Professional trustees and relief from liability: a higher bar
Crociani and others v Crociani and others [11.09.17]
Under the trusts laws of most commonwealth jurisdictions, where a court finds a trustee personally liable for a breach of trust, the court has discretion to relieve that trustee of personal liability where the trustee has been honest, reasonable and where relief from liability would be fair. This discretion can provide an important protection for trustees and their professional indemnity insurers when faced with breach of trust claims.
In exercising this discretion, the Royal Court of Jersey in Crociani v Crociani , has held that professional trustees should be held to a higher standard than a lay co-trustee, and that consideration should be had to a number of factors in determining whether conduct is reasonable.
At the centre of these complex proceedings is the Grand Trust, which was settled in 1987 by Edoarda Crociani (Madame Crociani) to create separate funds for the benefit of her daughters, Cristiana and Camilla.
Between 2010 and 2011, most of the Grand Trust’s US$180 million in assets was transferred to BNP Paribas Jersey Trust Corporation Limited (BNP Jersey) and Madame Crociani as trustees of another trust created by Madame Crociani, the Fortunate Trust, of which Madame Crociani was the sole beneficiary during her lifetime (the 2010 Appointment). Cristiana had also transferred shares in Crica Investments Limited (Crica) to the Fortunate Trust, which were later transferred to Madame Crociani.
Madame Crociani subsequently dispersed all of the assets to undisclosed locations to hide them from Cristiana and her two children.
At the time of the 2010 Appointment, the trustees of the Grand Trust were Madame Crociani, Mr. Paul Foortse, a Dutch lawyer, and BNP Jersey (the Trustees).
In 2013, Cristiana and her children brought proceedings seeking to enforce their rights as beneficiaries of the Grand Trust and to reconstitute the Grand Trust with new trustees, alleging breach of trust by the Trustees. The Royal Court found in favour of the plaintiffs and declared void the 2010 Appointment. The Royal Court also held that the transfer of the Crica shares out of the Fortunate Trust to Madame Crociani had been in breach of the bare trust of those shares in favour of Cristiana.
There were various issues that arose for determination by the Royal Court. One of those issues was whether, on finding that BNP Jersey and Mr. Foortse were personally liable for breach of trust in relation to the 2010 Appointment and in relation to the transfer of the Crica shares, the Royal Court should exercise its discretion to relieve both BNP Jersey (as a professional co-trustee) and Mr. Foortse (as a lay co-trustee) of personal liability.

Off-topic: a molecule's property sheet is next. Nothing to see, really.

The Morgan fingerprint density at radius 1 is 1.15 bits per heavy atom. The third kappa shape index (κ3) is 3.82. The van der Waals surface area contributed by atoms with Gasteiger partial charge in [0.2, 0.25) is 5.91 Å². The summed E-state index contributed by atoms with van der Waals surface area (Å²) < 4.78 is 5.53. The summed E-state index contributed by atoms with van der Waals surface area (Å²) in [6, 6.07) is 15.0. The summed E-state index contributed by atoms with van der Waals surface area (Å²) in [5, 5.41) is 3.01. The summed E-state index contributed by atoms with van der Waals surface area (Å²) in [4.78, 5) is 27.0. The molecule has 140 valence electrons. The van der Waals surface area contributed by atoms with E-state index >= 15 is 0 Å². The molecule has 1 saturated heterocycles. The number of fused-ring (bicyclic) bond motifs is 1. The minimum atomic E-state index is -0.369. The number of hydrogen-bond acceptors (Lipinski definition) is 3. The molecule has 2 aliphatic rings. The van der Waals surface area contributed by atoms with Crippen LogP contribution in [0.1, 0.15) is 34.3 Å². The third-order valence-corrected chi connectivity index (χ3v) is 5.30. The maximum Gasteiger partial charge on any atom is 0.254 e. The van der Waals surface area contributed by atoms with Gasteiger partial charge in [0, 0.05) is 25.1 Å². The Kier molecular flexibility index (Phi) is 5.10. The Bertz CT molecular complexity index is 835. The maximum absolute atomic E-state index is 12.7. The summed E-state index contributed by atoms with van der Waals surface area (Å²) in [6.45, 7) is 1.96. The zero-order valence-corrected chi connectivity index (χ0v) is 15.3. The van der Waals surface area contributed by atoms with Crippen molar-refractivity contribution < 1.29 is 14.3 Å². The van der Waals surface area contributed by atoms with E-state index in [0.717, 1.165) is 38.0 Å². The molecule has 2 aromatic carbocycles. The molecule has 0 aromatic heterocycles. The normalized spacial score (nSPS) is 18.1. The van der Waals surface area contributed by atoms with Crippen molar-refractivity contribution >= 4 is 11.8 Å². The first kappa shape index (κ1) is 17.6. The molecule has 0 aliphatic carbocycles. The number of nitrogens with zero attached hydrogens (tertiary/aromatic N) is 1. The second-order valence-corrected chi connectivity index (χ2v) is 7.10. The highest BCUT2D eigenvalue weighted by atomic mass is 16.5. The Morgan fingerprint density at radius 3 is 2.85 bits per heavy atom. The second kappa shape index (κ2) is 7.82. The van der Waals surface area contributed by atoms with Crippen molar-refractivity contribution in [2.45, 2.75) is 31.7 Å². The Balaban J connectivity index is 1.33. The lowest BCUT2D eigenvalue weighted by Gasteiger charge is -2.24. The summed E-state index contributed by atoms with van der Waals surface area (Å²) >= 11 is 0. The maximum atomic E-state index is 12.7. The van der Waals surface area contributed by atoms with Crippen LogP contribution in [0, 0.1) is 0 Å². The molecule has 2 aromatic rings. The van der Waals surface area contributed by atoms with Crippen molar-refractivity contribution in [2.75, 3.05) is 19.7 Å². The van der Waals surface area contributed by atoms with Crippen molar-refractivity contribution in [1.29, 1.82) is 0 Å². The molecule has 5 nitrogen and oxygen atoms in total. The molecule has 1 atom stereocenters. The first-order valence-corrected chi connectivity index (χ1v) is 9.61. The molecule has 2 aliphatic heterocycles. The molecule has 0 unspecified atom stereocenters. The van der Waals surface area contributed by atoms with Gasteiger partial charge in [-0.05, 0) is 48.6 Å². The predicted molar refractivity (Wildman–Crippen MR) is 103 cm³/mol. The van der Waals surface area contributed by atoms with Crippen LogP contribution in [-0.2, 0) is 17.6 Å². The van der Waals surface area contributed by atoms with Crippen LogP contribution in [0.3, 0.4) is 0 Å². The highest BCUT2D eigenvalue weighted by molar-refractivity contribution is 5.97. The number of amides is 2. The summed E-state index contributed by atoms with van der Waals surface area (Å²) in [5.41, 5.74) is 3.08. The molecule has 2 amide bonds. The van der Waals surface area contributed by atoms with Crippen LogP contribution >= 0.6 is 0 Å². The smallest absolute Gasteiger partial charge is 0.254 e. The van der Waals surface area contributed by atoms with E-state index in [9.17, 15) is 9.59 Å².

Relief from personal liability
The Royal Court made the following findings with respect to the relationship between BNP Jersey and Mr. Foortse:
- It would be reasonable to expect a paid professional trustee to take the lead when acting with a lay co-trustee.
- A paid professional trustee is under a duty to keep a lay co-trustee informed of legal advice received.
- A lay co-trustee is entitled to assume that a professional trustee will not promote the exercise of a power unless it had satisfied itself that it was a valid exercise.
The Royal Court accepted that Mr. Foortse had no experience acting as a trustee and that he had taken on the role as a favour to Madame Crociani for no remuneration.
In the case of Mr. Foortse, having found that he had acted reasonably as a lay co-trustee, the Royal Court exercised its discretion in favour of granting relief, stating that the effect upon the beneficiaries of his being relieved would be minimal, and that enforcement against Mr. Foortse would probably only result in his financial ruin.
In respect of BNP Jersey, however, the Royal Court held that it had not acted reasonably, that it was a professional trustee, and that “enforcement against BNP Jersey is the only means by which the plaintiffs will, in practice, be able to achieve justice. BNP Jersey has the resources and ability to pursue Madame Crociani in order to recover the assets of the Grand Trust from her”.
In the English Court of Appeal case of Re Pauling’s Settlement , it was stated that “it is almost a matter of principle that relief [from personal liability] under Section 61 [of the Trustee Act 1925] is not open to professional trustees”.
The Royal Court’s findings in Crociani, therefore, do not depart from what appears to be a general rule, which distinguishes between a professional trustee and a lay trustee. The judgment in Crociani, however, will be of particular significance to professional trustees that have lay co-trustees, and the professional trustee should be mindful that they may be expected to take the lead when exercising trustee powers, and to ensure that they are keeping the co-trustee informed of legal advice received.